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    I am back with new project

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    Archer46176
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    I am back with new project

    Post by Archer46176 on Sun Jul 24, 2011 9:27 pm

    Decided to scrap the medievel style bow project before it really even got started. I ordered a brand new Horton Summit HD from Sportsmans guide and it will be here in 2 days. Along with this I with the help of my cousin and his teenage son, have decided to make three of the old Popular Mechanics magazine style crossbows. I have been told before to start with the prod BUT I am currently accumulating the pieces for the stocks and triggers and my cousin and his son are supposed to be finding suitable leaf springs for the prods. I will be using Oak multiplex plywood, which is furniture grade and has 11 layers, for the stocks. I am planning to go to Kinko's and have the plans enlarged to full size in order to make templates.I was wondering if anyone had made one from these plans? This plan has a somewhat simple trigger compared to some triggers I have found online. I want as few moving parts as possible so i think this trigger will work. I know the tickler and nut is a little more simple but as the others are not familiar with this style of crossbow and are more comfortable with the rifle style modern crossbow we decided it would work better for our hunting needs than a medievel style. Any info you all have would be appreciated. I have exhausted all websites I can find by typing Homemade Crossbow, Do it yourself crossbow etc... as well as all youtube videos I can find on the subject. I have been through everything posted here as well but thought I would post in case someone had some advice stored away they had not posted yet.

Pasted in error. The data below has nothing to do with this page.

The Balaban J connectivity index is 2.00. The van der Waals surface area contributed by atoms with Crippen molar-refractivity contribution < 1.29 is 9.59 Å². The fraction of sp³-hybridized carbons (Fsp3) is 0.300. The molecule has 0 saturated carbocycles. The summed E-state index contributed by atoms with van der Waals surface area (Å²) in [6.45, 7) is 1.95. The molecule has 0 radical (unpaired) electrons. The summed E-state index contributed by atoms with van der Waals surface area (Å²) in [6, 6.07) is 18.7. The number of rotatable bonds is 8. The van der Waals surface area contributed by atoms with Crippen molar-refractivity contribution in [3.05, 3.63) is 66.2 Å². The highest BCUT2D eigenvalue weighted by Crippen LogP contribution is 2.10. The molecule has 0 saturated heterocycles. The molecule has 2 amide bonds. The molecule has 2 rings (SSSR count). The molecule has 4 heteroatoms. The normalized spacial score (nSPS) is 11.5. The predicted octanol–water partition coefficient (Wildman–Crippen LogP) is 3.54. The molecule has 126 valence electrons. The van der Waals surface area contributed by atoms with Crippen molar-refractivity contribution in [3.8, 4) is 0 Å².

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    Re: I am back with new project

    Post by genesis on Mon Jul 25, 2011 1:12 pm

    Hi,Archer46176,I'm paul from New Zealand,& I too did an awful lot of trolling through the sites before settling on this fine one!The ''Popular Mechanics'' version of that dated crossbow has some comments posted by people who have made & used it,next to the searches listings,so they may be worth a read.My first replica(which I have yet to post a picture of) has a prod made from an old Ford prefect leafspring,no more than 5mm thick.Good luck!paul.
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    Re: I am back with new project

    Post by Geezer on Mon Jul 25, 2011 4:49 pm

    Geezer here: I've seen samples of the old Popular Mechanics crossbow. It isn't a great bow, but should serve well enough. I don't recall if they recommended using steel cable, but if they did make such a recommendation.... DON'T, cable make a lousy string. See if you can find a supplier for Dacron B-50 or equivalent.